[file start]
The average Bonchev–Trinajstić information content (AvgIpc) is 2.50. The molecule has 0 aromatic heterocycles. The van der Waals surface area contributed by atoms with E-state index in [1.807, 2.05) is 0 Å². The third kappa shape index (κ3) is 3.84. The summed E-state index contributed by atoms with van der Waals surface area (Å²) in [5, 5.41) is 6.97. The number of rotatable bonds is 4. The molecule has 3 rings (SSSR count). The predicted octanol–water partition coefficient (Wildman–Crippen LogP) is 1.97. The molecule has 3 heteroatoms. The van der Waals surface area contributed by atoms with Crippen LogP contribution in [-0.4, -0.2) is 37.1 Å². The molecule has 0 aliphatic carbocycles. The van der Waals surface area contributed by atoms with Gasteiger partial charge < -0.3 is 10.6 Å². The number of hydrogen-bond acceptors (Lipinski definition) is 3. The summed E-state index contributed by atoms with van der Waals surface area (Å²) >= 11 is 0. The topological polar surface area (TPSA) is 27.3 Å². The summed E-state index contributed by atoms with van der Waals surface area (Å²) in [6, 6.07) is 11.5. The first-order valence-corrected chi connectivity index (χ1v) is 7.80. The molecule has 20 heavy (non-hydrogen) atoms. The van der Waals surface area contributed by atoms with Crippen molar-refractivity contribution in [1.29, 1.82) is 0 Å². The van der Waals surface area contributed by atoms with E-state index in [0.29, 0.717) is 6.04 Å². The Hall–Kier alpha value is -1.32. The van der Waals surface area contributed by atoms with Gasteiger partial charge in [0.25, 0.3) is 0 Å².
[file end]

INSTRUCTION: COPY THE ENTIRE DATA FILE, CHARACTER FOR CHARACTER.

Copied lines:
The average Bonchev–Trinajstić information content (AvgIpc) is 2.50. The molecule has 0 aromatic heterocycles. The van der Waals surface area contributed by atoms with E-state index in [1.807, 2.05) is 0 Å². The third kappa shape index (κ3) is 3.84. The summed E-state index contributed by atoms with van der Waals surface area (Å²) in [5, 5.41) is 6.97. The number of rotatable bonds is 4. The molecule has 3 rings (SSSR count). The predicted octanol–water partition coefficient (Wildman–Crippen LogP) is 1.97. The molecule has 3 heteroatoms. The van der Waals surface area contributed by atoms with Crippen LogP contribution in [-0.4, -0.2) is 37.1 Å². The molecule has 0 aliphatic carbocycles. The van der Waals surface area contributed by atoms with Gasteiger partial charge < -0.3 is 10.6 Å². The number of hydrogen-bond acceptors (Lipinski definition) is 3. The summed E-state index contributed by atoms with van der Waals surface area (Å²) >= 11 is 0. The topological polar surface area (TPSA) is 27.3 Å². The summed E-state index contributed by atoms with van der Waals surface area (Å²) in [6, 6.07) is 11.5. The first-order valence-corrected chi connectivity index (χ1v) is 7.80. The molecule has 20 heavy (non-hydrogen) atoms. The van der Waals surface area contributed by atoms with Crippen molar-refractivity contribution in [1.29, 1.82) is 0 Å². The van der Waals surface area contributed by atoms with E-state index in [0.29, 0.717) is 6.04 Å². The Hall–Kier alpha value is -1.32. The van der Waals surface area contributed by atoms with Gasteiger partial charge in [0.25, 0.3) is 0 Å².